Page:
Pickens writes "Today, when most people refer to Ada, it's usually as a cautionary tale. The Defense Department commissioned the programming language in the late 1970s but few programmers used Ada claiming it was difficult to use. Nonetheless, many observers believe the basics of Ada are in place for wider use. "We're seeing a resurgence of interest," says Robert Dewar, president of AdaCore. "The thing people have always said about Ada is that it is hard to get a program by the compiler, but once you did, it would always work." Ada's stringency causes more work for programmers, but it will also make the code more secure, Ada enthusiasts say. Last fall, contractor Lockheed Martin delivered an update to ERAM, the Federal Aviation Administration's next-generation flight data air traffic control system — ahead of schedule and under budget, which is something you don't often hear about in government circles. Jeff O'Leary, an FAA software development and acquisition manager who oversaw ERAM, attributed at least part of it to the use of the Ada, used for about half the code in the system."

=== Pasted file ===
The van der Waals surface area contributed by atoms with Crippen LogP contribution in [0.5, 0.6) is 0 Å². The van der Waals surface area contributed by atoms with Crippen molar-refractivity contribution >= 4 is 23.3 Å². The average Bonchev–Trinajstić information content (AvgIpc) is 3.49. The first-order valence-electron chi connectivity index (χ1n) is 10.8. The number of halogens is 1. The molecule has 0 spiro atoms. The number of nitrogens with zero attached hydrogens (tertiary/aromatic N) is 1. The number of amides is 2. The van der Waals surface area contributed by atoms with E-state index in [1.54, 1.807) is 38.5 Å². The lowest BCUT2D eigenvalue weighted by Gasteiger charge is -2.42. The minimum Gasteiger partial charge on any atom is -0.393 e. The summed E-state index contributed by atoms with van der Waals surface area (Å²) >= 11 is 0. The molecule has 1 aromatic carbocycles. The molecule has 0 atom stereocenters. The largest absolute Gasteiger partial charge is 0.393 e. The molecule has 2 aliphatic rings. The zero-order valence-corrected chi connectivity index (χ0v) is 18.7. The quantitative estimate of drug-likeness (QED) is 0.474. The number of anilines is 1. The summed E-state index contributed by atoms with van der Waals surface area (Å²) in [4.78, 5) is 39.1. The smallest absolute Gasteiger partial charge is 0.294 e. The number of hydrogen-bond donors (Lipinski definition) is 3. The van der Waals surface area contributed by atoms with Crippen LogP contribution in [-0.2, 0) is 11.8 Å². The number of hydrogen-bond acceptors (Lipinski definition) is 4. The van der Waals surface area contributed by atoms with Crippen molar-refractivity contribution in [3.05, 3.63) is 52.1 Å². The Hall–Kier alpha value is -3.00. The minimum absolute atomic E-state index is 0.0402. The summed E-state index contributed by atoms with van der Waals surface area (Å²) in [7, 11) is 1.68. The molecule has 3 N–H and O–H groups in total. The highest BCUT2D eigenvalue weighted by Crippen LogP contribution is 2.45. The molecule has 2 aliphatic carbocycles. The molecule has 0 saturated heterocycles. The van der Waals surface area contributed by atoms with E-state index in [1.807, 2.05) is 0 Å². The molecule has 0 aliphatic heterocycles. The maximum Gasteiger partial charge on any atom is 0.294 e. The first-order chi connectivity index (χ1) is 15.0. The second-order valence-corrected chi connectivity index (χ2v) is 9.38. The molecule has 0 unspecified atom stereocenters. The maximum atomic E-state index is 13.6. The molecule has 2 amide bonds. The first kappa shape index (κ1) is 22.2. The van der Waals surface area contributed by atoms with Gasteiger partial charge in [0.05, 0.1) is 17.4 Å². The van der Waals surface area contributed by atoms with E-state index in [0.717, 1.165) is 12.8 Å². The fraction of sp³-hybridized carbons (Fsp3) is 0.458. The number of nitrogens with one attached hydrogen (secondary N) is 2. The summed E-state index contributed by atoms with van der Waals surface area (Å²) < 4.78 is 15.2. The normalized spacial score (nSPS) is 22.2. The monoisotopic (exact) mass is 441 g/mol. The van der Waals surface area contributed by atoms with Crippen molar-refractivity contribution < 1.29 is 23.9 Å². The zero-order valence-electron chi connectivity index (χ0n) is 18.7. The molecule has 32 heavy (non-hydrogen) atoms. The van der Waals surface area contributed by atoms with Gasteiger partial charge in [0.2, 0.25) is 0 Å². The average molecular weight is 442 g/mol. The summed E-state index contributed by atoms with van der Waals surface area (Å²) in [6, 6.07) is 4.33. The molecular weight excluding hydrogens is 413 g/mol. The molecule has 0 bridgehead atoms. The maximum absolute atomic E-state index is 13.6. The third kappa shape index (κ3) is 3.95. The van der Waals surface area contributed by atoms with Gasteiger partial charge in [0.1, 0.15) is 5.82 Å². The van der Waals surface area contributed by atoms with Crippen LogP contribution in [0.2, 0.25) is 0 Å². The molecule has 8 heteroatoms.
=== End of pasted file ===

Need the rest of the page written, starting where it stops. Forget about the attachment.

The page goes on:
"There is nothing new under the sun, but there are lots of old things
we don't know yet."